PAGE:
Grief Rituals

This is a place to honor and give expression to personal and collective grief - tears, rage, mourning, sadness, numbness, pain - it is all welcome.


Grief is a given in this life, and there are many gateways to grief - death, loss, change, divorce, betrayal, unrealized dreams, places in ourselves that have not known love, what we expected and did not receive, ancestral grief, trauma, the sorrows of the world and the reality that everything we love, we will lose.

In modern culture, many of us have forgotten how to grieve. Grief is a natural part of the human experience, and meant to be experienced with others, communally not in isolation; it is intimately connected to our love and gratitude and can deepen us if we allow it. To learn to metabolize grief into a gift of beauty to the other world is a skill and a practice we can cultivate and tend. It softens our hearts and opens us to our humanity with more capacity to respond to the world around us with compassion and wisdom. 


All day events are from 9:30am - 5:30pm. 

Details of what to bring will be sent upon registration. 


“Coming home to grief is sacred work. a powerful practice that confirms what the indigenous soul knows and what spiritual traditions teach: we are connected to one another. Our fates are bound together in a mysterious but recognizable way. Grief registers the many ways this kinship is assaulted daily. Grief becomes a core element in any peace making practice, as it is a central means whereby our compassion is quickened, our mutual suffering is acknowledged.”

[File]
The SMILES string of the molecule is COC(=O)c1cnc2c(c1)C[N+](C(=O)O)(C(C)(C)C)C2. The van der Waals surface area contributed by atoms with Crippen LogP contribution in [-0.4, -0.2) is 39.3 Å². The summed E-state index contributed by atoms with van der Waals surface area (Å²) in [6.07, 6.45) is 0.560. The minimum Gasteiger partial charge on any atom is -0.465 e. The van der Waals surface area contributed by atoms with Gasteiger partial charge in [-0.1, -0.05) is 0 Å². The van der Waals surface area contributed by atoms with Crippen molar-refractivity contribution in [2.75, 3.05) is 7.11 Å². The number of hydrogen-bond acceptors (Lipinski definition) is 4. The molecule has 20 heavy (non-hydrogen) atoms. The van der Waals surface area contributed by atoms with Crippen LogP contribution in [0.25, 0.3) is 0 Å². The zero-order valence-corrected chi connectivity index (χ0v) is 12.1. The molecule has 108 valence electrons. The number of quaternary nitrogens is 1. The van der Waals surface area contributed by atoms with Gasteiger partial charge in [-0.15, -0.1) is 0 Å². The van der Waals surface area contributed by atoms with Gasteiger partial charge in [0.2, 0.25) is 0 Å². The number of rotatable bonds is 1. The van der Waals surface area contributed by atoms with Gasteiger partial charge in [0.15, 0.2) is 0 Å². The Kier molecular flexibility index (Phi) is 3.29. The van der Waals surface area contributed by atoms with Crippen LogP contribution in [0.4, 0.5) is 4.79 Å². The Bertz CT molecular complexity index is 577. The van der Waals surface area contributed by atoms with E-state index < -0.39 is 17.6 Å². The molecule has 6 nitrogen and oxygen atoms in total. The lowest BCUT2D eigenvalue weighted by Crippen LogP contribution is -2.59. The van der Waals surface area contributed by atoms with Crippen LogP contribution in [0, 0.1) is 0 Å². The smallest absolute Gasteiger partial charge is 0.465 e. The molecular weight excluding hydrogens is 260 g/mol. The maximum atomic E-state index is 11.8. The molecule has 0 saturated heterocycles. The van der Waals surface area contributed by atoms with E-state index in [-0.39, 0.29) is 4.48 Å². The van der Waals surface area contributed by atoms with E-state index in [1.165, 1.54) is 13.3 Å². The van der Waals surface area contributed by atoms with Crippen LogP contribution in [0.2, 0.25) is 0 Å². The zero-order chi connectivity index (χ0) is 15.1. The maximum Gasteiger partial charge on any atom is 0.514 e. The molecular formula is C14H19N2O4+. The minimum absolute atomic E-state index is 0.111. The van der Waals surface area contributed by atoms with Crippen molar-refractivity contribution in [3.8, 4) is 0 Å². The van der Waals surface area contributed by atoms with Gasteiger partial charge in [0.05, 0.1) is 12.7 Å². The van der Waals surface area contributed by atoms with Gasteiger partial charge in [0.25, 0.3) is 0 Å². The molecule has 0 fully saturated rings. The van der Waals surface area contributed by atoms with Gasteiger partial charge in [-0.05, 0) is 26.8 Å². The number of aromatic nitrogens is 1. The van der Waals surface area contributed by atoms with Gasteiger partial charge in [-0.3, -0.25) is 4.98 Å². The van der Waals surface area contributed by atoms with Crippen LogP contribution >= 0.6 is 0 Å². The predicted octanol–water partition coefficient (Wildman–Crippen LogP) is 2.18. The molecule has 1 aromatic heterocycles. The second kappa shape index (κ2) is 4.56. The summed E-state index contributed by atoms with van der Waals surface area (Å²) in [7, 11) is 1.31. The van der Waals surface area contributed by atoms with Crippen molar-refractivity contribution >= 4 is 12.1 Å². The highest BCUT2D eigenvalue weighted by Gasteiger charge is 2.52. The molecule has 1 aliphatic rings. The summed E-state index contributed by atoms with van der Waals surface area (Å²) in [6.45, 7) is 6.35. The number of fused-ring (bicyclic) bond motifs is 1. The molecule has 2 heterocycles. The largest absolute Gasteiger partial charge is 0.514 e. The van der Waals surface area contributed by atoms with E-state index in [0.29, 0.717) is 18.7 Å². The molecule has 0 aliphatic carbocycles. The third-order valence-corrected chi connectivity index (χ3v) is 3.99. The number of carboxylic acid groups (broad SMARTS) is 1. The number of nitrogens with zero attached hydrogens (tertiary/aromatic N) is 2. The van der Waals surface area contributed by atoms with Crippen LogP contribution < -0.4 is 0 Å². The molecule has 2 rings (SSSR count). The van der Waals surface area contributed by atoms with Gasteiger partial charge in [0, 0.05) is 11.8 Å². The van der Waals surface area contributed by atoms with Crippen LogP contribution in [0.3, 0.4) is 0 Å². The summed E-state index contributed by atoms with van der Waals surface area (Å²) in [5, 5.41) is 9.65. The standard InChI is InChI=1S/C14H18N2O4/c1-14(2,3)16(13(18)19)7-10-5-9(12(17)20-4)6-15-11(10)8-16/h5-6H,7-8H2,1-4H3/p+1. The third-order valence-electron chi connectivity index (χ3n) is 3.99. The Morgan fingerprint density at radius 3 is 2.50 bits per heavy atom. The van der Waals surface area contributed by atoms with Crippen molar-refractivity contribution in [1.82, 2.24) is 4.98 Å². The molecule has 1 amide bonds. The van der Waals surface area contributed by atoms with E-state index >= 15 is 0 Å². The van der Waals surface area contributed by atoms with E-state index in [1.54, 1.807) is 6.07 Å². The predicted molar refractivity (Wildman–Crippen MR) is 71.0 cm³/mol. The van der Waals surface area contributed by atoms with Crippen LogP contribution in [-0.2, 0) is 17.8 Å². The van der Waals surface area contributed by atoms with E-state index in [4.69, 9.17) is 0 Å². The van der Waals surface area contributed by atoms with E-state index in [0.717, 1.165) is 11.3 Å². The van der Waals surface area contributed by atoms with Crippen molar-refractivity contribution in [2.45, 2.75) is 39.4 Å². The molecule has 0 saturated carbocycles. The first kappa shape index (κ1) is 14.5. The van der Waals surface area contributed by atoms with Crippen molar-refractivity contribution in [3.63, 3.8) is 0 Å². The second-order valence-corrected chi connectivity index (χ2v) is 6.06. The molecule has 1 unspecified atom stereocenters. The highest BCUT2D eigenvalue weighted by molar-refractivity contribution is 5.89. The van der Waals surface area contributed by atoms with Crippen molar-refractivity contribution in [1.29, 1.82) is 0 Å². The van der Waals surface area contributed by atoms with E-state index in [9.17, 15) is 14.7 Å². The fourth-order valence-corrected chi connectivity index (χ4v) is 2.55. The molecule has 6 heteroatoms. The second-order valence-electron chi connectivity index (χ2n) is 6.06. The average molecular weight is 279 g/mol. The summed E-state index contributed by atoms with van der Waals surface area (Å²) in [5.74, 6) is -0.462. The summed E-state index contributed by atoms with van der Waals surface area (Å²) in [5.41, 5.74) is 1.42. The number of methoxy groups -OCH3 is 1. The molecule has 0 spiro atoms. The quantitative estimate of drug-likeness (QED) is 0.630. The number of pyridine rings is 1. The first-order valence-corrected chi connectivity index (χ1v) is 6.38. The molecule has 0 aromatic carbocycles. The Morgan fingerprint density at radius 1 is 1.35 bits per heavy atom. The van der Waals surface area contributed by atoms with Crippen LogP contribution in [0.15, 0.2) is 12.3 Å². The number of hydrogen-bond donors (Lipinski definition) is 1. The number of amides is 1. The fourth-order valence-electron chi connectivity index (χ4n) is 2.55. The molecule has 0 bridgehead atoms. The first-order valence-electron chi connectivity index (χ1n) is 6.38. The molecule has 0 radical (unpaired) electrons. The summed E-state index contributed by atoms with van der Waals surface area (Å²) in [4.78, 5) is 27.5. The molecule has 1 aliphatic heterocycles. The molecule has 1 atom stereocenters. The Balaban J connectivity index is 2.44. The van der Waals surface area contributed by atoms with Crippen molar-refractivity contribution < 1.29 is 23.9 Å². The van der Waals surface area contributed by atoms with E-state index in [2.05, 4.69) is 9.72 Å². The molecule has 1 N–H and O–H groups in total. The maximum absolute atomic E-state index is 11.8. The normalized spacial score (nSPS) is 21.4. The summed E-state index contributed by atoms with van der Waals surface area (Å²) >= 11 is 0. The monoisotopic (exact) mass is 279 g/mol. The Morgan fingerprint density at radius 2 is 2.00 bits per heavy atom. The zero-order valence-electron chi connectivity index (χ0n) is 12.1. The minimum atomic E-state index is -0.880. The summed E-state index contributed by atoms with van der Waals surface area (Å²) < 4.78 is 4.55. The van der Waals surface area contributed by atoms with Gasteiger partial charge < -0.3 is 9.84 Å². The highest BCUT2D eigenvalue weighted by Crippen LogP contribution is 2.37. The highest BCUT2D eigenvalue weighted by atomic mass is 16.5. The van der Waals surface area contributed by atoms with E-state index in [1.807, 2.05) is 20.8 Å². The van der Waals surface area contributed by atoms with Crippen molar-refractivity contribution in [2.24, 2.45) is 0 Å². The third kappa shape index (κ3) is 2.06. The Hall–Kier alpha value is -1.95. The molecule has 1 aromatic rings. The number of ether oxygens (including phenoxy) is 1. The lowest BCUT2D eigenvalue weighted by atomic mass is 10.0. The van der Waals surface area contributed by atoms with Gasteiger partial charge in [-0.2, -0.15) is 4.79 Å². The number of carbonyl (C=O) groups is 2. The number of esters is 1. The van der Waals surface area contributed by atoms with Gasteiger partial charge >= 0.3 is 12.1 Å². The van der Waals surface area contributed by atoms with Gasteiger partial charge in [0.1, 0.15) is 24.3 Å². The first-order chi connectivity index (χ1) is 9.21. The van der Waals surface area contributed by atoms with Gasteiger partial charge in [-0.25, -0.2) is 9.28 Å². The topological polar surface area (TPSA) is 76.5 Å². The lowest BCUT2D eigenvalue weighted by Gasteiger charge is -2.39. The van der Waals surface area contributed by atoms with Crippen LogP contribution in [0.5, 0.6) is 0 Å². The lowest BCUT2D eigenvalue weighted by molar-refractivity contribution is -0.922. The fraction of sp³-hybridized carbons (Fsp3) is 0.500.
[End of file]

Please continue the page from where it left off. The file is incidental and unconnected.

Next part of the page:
— Francis Weller

Upcoming dates: 

March 24 - open to all 

June 2 - women identified folks only


To register for or inquire about any event, please email



“Something needs to be broken in order for a new state of grace to be born. It is the natural cycle of our spirit. In this way we are born and die many times in life before we eventually return to the land of the ancestors. If we are going to achieve our purpose in life, we must be willing to fall out of grace and accept its lessons. When we feel righteous about ourselves, or deny our brokenness, we are fighting agains the higher states of grace that await us.”
— Sobonfu Some